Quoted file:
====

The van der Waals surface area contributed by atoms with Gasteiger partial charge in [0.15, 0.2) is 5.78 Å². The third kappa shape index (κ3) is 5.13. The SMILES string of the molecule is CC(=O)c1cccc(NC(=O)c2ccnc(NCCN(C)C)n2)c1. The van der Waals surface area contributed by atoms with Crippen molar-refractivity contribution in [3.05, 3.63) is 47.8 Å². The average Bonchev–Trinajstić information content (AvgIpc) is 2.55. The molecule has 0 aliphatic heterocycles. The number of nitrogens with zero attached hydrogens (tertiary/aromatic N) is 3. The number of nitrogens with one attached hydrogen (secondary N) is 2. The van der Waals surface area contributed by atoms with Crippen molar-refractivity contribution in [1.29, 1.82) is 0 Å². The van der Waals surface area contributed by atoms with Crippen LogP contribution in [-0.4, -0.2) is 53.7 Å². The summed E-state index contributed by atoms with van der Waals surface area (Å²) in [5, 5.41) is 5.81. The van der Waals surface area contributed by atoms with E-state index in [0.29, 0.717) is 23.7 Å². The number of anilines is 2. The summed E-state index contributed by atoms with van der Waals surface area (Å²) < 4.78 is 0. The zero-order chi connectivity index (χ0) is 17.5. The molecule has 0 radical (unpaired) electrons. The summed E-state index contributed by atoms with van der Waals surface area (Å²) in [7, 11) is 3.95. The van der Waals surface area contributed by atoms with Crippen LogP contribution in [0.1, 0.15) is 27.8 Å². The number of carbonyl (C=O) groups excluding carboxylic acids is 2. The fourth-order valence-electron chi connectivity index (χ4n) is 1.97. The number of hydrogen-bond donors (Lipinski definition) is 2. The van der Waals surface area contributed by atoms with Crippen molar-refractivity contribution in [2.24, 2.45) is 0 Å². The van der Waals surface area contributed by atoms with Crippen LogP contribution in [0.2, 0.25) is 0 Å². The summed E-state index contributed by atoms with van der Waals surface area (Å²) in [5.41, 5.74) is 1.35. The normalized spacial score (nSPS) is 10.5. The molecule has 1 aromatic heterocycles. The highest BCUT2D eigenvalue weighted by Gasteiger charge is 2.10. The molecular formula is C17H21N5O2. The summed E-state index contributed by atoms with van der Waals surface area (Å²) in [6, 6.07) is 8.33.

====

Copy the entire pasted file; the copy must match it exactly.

The van der Waals surface area contributed by atoms with Gasteiger partial charge in [0.15, 0.2) is 5.78 Å². The third kappa shape index (κ3) is 5.13. The SMILES string of the molecule is CC(=O)c1cccc(NC(=O)c2ccnc(NCCN(C)C)n2)c1. The van der Waals surface area contributed by atoms with Crippen molar-refractivity contribution in [3.05, 3.63) is 47.8 Å². The average Bonchev–Trinajstić information content (AvgIpc) is 2.55. The molecule has 0 aliphatic heterocycles. The number of nitrogens with zero attached hydrogens (tertiary/aromatic N) is 3. The number of nitrogens with one attached hydrogen (secondary N) is 2. The van der Waals surface area contributed by atoms with Crippen molar-refractivity contribution in [1.29, 1.82) is 0 Å². The van der Waals surface area contributed by atoms with Crippen LogP contribution in [-0.4, -0.2) is 53.7 Å². The summed E-state index contributed by atoms with van der Waals surface area (Å²) in [5, 5.41) is 5.81. The van der Waals surface area contributed by atoms with E-state index in [0.29, 0.717) is 23.7 Å². The number of anilines is 2. The summed E-state index contributed by atoms with van der Waals surface area (Å²) < 4.78 is 0. The zero-order chi connectivity index (χ0) is 17.5. The molecule has 0 radical (unpaired) electrons. The summed E-state index contributed by atoms with van der Waals surface area (Å²) in [7, 11) is 3.95. The van der Waals surface area contributed by atoms with Crippen LogP contribution in [0.1, 0.15) is 27.8 Å². The number of carbonyl (C=O) groups excluding carboxylic acids is 2. The fourth-order valence-electron chi connectivity index (χ4n) is 1.97. The number of hydrogen-bond donors (Lipinski definition) is 2. The van der Waals surface area contributed by atoms with Crippen molar-refractivity contribution in [2.24, 2.45) is 0 Å². The van der Waals surface area contributed by atoms with Crippen LogP contribution in [0.2, 0.25) is 0 Å². The summed E-state index contributed by atoms with van der Waals surface area (Å²) in [5.41, 5.74) is 1.35. The normalized spacial score (nSPS) is 10.5. The molecule has 1 aromatic heterocycles. The highest BCUT2D eigenvalue weighted by Gasteiger charge is 2.10. The molecular formula is C17H21N5O2. The summed E-state index contributed by atoms with van der Waals surface area (Å²) in [6, 6.07) is 8.33.